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SummaryMetal Gear Solid almost grows up
The GoodAfter the release of Metal Gear Solid 2, many fans complained about its story being too convoluted, and its cutscenes and dialogues too long. In Snake Eater Hideo Kojima proved, above all, that he paid attention to those complaints.
Snake Eater still has long cutscenes and many radio conversations. But you don't have a feeling you are watching a movie with some gameplay in between any more. Radio dialogues were drastically minimized. People don't call you on every occasion and don't pour on you their personal problems. However, you can always call them, meaning that most of those conversation became optional. Your partners tell you plenty of interesting things, including the necessary information required to understand the game's most interesting plot twist. So instead of bothering you, radio conversations become an interesting addition to gameplay and story.
The cutscenes aren't over-the-top like in Twin Snakes, but there are still heaps of impressive action awaiting you. As always, the cutscenes are impeccably directed and have the cinematic edge typical for Metal Gear Solid.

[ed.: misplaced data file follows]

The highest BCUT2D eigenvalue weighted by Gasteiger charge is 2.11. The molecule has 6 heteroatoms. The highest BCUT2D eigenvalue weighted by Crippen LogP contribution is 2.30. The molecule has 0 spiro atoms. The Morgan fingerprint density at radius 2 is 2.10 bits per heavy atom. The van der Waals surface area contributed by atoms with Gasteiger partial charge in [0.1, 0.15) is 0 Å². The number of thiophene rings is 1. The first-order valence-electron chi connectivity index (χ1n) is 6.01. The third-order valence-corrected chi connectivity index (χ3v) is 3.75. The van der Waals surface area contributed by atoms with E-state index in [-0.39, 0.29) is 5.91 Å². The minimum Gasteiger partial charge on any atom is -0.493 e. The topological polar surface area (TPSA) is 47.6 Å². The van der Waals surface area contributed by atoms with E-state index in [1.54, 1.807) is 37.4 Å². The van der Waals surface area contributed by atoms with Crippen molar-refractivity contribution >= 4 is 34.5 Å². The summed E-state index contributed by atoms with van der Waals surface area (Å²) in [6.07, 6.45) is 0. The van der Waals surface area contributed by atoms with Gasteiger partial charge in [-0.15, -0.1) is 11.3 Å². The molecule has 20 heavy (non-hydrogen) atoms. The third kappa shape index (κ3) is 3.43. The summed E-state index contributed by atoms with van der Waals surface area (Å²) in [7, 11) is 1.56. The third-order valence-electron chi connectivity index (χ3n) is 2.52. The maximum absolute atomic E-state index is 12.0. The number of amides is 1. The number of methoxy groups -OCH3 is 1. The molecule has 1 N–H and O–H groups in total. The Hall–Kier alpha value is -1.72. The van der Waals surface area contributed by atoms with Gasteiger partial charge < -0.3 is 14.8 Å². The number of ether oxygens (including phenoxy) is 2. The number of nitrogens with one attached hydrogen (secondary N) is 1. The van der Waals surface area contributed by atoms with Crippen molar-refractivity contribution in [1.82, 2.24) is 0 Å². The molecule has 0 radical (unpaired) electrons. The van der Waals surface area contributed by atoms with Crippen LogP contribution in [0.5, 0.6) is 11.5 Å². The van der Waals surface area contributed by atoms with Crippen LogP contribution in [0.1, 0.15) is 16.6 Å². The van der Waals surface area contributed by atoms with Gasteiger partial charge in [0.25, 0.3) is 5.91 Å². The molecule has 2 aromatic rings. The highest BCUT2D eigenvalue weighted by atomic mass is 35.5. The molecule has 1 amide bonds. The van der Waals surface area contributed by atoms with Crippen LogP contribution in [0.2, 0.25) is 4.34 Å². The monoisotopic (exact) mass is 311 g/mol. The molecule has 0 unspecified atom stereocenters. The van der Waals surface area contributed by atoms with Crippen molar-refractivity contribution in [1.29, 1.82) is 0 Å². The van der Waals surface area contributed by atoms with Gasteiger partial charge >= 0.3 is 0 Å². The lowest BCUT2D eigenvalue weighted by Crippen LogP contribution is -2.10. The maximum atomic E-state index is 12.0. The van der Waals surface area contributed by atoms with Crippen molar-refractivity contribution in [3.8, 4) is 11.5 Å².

The narrative of Snake Eater is where the improvement shows most. Gone is the all-embracing melodramatic plot filled with Kojima's random thoughts and assorted soap opera moments. It also has a better, noticeably less frenetic pace; there are less plot twists, but the ones that are there are much more impressive than what we've seen in the series before. Also, the ending is surprisingly good and emotionally engaging, with plot twists that actually make sense and explain things instead of over-complicating them; this is Kojima at his best.
Visually, the game if what you would expect from a Metal Gear Solid title. When I first landed in the jungle and looked around from first-person view, I said to myself: "This can't be a Playstation 2 game". It is astounding how they could create such a visual marvel using the graphical capabilities of a console that was already showing its age at the time. The jungle is alive. If you walk through grass, it will move. Birds are flying around. Frogs are jumping in pools. Snakes are crawling. Looking at the sky, half-concealed by tree branches, is like a beautiful quiet meditation in the middle of action. Indoor areas (don't worry, there are plenty of those, too) also look excellent. Try using first-person view whenever possible and look around - you'll notice so many details that you'll be delighted just by that.
The gameplay also underwent important changes, having a much better flow and being significantly less "arcadish" than its predecessors. There are less mini-games, but more attention paid to the actual stealth mechanics. Instead of being stuck in bases and bunkers, you now have outdoor areas to explore. The locations in the game are much less linear than in other Metal Gear Solid games. They aren't very vast, but often there are several exits to an area and optional locations you might or might not want to visit. Sneaking around in the jungle is a whole new experience, quite different from the same activity indoors.